The House Oversight Committee met today to discuss progress in resolving the collapsed housing market, the foreclosure crisis, and the banks and mortgage servicers accused of shoddy foreclosure practices. In this first hearing of the year, lawmakers from both parties said more needs to be done to help homeowners avoid foreclosure and to hold banks accountable for taking possibly illegal shortcuts in the foreclosure process.
Some of the harshest criticism was reserved for the Home Affordable Modification Program (HAMP), which was created to help troubled homeowners get sustainable loan modifications that would allow them to keep their homes.
Ohio Representative Jim Jordan, a Republican, said that HAMP has been a colossal failure and called for Congress to give up on the program. Initially, the Obama Administration had projected that HAMP would help three to four million homeowners get loan modifications that would keep them out of foreclosure. In reality, only around half a million homeowners have been given permanent loan modifications. The program has been dogged by stories critical of the banks’ handling of the process.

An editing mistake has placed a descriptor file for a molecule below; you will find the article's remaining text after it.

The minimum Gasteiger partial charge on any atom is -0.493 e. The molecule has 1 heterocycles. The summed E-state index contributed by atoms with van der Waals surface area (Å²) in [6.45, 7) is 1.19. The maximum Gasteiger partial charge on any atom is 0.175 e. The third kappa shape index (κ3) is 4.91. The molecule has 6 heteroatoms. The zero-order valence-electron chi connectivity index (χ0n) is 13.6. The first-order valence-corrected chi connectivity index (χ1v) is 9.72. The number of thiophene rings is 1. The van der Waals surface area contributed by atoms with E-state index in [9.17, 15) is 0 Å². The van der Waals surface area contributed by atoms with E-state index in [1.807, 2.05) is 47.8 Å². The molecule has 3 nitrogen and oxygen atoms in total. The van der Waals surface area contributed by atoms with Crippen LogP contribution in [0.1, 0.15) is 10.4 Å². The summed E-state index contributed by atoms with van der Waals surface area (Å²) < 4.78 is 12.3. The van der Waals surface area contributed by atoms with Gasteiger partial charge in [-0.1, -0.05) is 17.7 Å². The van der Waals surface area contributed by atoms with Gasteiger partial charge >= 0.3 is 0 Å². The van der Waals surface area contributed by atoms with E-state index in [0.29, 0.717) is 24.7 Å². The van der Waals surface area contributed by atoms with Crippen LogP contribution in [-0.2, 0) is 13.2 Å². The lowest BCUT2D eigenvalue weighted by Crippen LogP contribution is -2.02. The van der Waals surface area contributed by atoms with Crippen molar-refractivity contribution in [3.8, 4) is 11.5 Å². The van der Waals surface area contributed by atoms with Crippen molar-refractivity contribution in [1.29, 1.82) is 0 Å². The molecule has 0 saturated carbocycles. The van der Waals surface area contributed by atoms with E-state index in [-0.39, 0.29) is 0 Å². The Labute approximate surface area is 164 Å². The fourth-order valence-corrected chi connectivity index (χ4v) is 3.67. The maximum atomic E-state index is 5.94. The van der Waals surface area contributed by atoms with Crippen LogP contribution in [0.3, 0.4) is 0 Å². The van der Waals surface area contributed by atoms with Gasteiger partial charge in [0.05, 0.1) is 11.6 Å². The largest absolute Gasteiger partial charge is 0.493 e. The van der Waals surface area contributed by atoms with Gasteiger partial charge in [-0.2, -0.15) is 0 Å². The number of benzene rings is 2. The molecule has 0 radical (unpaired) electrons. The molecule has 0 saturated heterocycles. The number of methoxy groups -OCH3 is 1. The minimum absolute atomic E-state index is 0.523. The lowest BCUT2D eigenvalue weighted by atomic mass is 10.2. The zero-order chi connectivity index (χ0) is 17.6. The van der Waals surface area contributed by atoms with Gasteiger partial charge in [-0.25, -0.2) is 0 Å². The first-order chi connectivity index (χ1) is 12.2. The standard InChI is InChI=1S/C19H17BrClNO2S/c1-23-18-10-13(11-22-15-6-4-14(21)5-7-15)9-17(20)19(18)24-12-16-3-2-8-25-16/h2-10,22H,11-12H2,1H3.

Nevertheless, Assistant Treasury Secretary Timothy Massad plans to continue HAMP. “It’s still helping a lot of people,” Massad told the Committee. “Turning it back to the servicers would not be constructive at this time.”
House Oversight Committee chair considering investigating the banks
Also discussed during the hearing were the shortcuts in the home foreclosure process some banks took — such as “robo-signing” documents without reviewing them, as was required by law in most states. All 50 state attorneys general, the SEC, bank regulators and the Department of Justice have initiated investigations into these practices. A task force led by the Treasury Department is expect to soon release its report into banks’ foreclosure practices.
Ohio representatives Dennis Kucinich and Elijah Cummings, both Democrats, asked Darrell Issa, the new Republican chair of the House Oversight Committee, to agree to an investigation by the Committee itself. Issa said he would consider their request. If the Committee does decide to probe the banks’ practices, it could add another layer of pressure for banks to work harder at setting up loan modifications.
Source: Reuters, “Top congressional cop may probe mortgage servicers,” Rachelle Younglai, January 26, 2011